DNC chair argues Obama isn’t losing support of Jewish voters
Democratic National Committee Chairwoman Debbie Wasserman Schultz said Thursday that it is a “gross overstatement” to suggest that President Obama did serious damage to his support from Jewish voters when he proposed last week that Israel’s 1967 borders should be the starting point for peace talks with Palestinians.
She also lashed out at a Republican Jewish organization that has been critical of her, denouncing what she said was the group’s decision to put partisanship ahead of its support for Israel.
Wasserman Schultz, the first Jewish woman to represent Florida in Congress, acknowledged that Obama’s speech had caused some damage with Jewish voters, but she repeated administration claims that the president’s statements didn’t differ from the policies of the last two presidents.
“If you looked at the Jewish community at large, if you polled the Jewish community at large, there are Jewish voters, Jewish Americans, who are expressing concern about the president’s policy,” she said. “But what he said, followed on by Prime Minister [Benjamin] Netanyahu’s speech to the joint session on Tuesday, was essentially what has been American policy since President Clinton. “
The South Florida Democrat laughed at charges leveled by the head of a Republican Jewish group that she wanted to squelch partisan criticism over Israel. Matt Brooks, executive director of the Republican Jewish Coalition, accused Wasserman Schultz of proposing a “gag order” on criticism about Israeli policy when they and others met privately with Netanyahu this week.
“We need to make sure that Israel never becomes a partisan issue, and that’s what we talked about in that meeting,” Wasserman Schultz said. She quoted Netanyahu as saying, at the end of the meeting, that when it comes to Israel, “we need to erase the aisle” between Democrats and Republicans.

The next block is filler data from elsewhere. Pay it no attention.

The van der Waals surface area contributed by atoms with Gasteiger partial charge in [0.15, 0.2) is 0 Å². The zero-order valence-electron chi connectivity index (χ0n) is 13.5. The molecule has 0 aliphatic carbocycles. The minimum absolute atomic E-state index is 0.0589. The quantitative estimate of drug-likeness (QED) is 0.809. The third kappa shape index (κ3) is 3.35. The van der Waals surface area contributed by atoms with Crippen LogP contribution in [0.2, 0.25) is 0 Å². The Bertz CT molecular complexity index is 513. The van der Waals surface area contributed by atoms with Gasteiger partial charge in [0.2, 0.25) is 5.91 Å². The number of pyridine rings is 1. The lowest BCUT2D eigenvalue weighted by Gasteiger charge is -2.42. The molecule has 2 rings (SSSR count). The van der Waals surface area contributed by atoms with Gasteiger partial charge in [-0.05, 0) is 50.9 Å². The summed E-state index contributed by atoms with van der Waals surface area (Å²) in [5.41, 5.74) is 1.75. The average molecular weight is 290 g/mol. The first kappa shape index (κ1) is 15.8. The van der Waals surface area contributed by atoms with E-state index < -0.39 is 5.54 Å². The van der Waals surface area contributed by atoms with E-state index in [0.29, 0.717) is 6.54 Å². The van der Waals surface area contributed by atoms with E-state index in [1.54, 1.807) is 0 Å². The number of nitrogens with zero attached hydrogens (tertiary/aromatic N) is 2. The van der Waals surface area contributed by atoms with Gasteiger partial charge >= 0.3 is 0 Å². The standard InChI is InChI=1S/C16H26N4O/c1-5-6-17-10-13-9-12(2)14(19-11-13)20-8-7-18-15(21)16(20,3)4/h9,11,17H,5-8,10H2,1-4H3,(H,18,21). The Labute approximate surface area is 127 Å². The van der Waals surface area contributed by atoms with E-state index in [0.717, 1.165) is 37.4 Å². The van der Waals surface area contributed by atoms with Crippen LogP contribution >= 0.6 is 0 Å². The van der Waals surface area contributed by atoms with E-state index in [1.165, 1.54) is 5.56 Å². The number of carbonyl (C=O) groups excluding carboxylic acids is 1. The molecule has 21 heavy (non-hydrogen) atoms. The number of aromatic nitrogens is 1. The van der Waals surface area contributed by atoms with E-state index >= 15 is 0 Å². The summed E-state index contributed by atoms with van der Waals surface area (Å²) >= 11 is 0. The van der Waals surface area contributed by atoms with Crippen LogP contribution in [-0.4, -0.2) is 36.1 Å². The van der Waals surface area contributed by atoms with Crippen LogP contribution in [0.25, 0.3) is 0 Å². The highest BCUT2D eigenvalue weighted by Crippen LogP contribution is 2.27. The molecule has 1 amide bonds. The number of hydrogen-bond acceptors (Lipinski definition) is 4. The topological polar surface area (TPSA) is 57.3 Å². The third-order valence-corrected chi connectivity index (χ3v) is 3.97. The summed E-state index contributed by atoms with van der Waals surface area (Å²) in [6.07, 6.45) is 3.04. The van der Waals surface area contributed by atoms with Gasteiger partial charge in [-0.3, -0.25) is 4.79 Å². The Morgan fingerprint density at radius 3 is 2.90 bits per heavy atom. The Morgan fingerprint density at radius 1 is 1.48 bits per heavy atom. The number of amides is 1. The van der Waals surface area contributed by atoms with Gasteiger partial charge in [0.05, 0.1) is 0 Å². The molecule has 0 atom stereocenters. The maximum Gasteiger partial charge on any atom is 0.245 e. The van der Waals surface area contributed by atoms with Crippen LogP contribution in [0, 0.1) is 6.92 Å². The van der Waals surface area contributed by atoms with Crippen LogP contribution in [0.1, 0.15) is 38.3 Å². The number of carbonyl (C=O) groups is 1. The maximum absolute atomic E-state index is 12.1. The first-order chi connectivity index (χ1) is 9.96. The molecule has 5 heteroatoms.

“Everyone that calls themselves legitimately pro-Israel believes that we should not make Israel a partisan issue. Unfortunately, I think there are organizations that claim to be pro-Israel that are partisan first and pro-Israel second. And I think unfortunately the way the Republican Jewish Coalition has conducted itself is they put their Republicanism in front of their pro-Israel stance. And I think that’s unfortunate. And I think it’s why the Israeli Embassy said that Israel should not be a partisan issue.”
During a breakfast meeting with reporters organized by the Christian Science Monitor, the recently elected party chairwoman played down concerns about the damage to Obama’s standing with Jewish voters in next year’s election.
In 2008, she said, “there were dire predictions that candidate Obama was not going to have, not just an erosion of Jewish support, but would lose the Jewish vote. The first time, potentially, a Democratic candidate for president would lose the Jewish vote. President Obama ended up getting 78% of that vote.”
She brushed off a question about damage to Democratic fund-raising efforts among Jewish donors, but said she expected Republicans to continue to press the issue of Obama’s Mideast policy with Jewish voters over the next 17 months.
“I think the Republicans are going to certainly attempt to make it an issue,” she said. “They attempted to make it an issue in 2008.”
The view from Sacramento
For reporting and exclusive analysis from bureau chief John Myers, get our California Politics newsletter.
You may occasionally receive promotional content from the Los Angeles Times.